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Trade Official Promises Continued Push in 2021 to Address Barriers


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A key trade official has confirmed that in 2021, the U.S. will continue its efforts to remove barriers to foreign markets for almonds and other agricultural products – a goal seen as critical to the continued success of the California almond industry.

During a wide-ranging discussion at The Almond Conference 2020, Assistant U.S. Trade Representative (USTR) for Agricultural Affairs and Commodity Policy Julie Callahan discussed her office’s accomplishments in 2020 along with their plans for the year ahead.

“The vast majority of the work we do at USTR could fall into two types of major trade barrier buckets,” Callahan said. “The first is the tariff barriers – everyone’s quite familiar with the impact of high tariffs on our ability to export agricultural products. But then an even bigger and more complicated bucket is the non-tariff barriers.”

Non-tariff barriers result when important rules meant to protect the public – ensuring food safety and preventing import of invasive pests, for example – are used to create a kind of red tape that goes beyond their intended effect and impedes trade.

“All of these measures are critically important, but sometimes foreign governments use the measures to create non-tariff barriers that will favor their country over another country,” Callahan said. “And that’s where we generally try to engage with U.S. regulators, provide guidance where it’s useful and sometimes join in those discussions where we really need to address unjustified barriers that foreign governments may be trying to impose.”

The job is complex, Callahan said, noting that the challenges change from country to country, and vigilance is required even after agreements are made to ensure commitments are kept.

She pointed to three important trade agreements reached by the U.S. in 2020 – a $7.2 billion agricultural trade deal with Japan, adoption of the so-called “Phase 1” China agreement, and a new U.S.-Mexico-Canada trade agreement (renewal of the former NAFTA agreement). These agreements involve the nation’s four largest trading partners and about half of U.S. ag exports.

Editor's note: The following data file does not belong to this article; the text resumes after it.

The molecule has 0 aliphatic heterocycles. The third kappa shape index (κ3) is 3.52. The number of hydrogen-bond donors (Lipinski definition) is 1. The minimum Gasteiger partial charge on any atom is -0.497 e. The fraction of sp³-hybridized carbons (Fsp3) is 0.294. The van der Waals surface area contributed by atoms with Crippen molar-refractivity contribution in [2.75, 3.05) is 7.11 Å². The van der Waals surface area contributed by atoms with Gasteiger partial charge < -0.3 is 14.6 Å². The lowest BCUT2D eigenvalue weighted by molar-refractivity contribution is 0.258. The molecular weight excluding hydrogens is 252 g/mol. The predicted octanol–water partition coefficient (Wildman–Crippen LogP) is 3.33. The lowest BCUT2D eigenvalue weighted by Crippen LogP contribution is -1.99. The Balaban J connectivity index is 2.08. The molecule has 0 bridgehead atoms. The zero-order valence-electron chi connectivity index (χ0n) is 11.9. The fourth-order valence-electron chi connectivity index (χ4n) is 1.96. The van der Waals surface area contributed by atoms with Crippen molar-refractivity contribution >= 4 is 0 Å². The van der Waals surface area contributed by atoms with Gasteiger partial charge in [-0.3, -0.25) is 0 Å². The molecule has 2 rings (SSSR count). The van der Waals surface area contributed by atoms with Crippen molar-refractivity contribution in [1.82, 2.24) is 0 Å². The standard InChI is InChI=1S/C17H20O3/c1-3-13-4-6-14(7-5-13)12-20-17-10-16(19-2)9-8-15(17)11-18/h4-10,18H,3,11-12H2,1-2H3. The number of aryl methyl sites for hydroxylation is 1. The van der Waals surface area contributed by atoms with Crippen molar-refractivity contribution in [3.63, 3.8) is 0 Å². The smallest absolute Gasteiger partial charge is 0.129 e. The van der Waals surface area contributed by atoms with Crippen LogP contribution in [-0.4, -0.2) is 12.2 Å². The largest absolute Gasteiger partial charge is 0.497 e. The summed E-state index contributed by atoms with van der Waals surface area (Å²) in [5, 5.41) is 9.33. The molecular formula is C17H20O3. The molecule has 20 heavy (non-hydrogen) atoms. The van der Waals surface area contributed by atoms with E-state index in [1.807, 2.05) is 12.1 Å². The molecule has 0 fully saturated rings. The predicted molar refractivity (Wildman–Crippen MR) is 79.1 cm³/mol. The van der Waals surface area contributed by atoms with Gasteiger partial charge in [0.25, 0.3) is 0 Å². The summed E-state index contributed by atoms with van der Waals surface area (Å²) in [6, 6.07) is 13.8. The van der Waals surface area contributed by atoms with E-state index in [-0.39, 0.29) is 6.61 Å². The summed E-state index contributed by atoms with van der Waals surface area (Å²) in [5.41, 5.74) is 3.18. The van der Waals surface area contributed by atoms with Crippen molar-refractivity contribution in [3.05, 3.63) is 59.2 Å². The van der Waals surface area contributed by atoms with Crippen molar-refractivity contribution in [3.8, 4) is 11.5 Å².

“All of the hard work that went into getting those agreements over the finish line was just the beginning,” Callahan said. “Negotiations alone don’t eliminate non-tariff barriers.”

In 2021, USTR will continue work to complete comprehensive trade agreements in the UK and Kenya. Though the UK is a relatively small market for U.S. agriculture products, the negotiations are important due to the implications they may have on science-based standards for regulating trade. Callahan said the U.S. is in a constant campaign to ensure that science-based standards are used for evaluating shipments of agricultural products.

“One major challenge we’re facing in 2021 is shaping the narrative around agricultural sustainability and food systems,” she said.

This not only entails setting appropriate safety, sanitary and phytosanitary standards, but involves the broader discussion of agricultural sustainability. While U.S. agriculture is investing heavily in sustainability – to improve soil health, increase yield with fewer inputs and lower its carbon footprint – discussion of U.S. agriculture abroad is often characterized by “misinformation and misunderstanding,” she said.

“Some of the messaging equates what’s called ‘big agriculture’ with not being sustainable, and often the term ‘big agriculture’ is used as a synonym for U.S. agriculture,” she said. “We really need to have a concerted effort, both from the private sector and from the U.S. government, to ensure that our messaging really reflects what’s happening on the ground in the U.S., and other countries can model their practices after what is being done here.”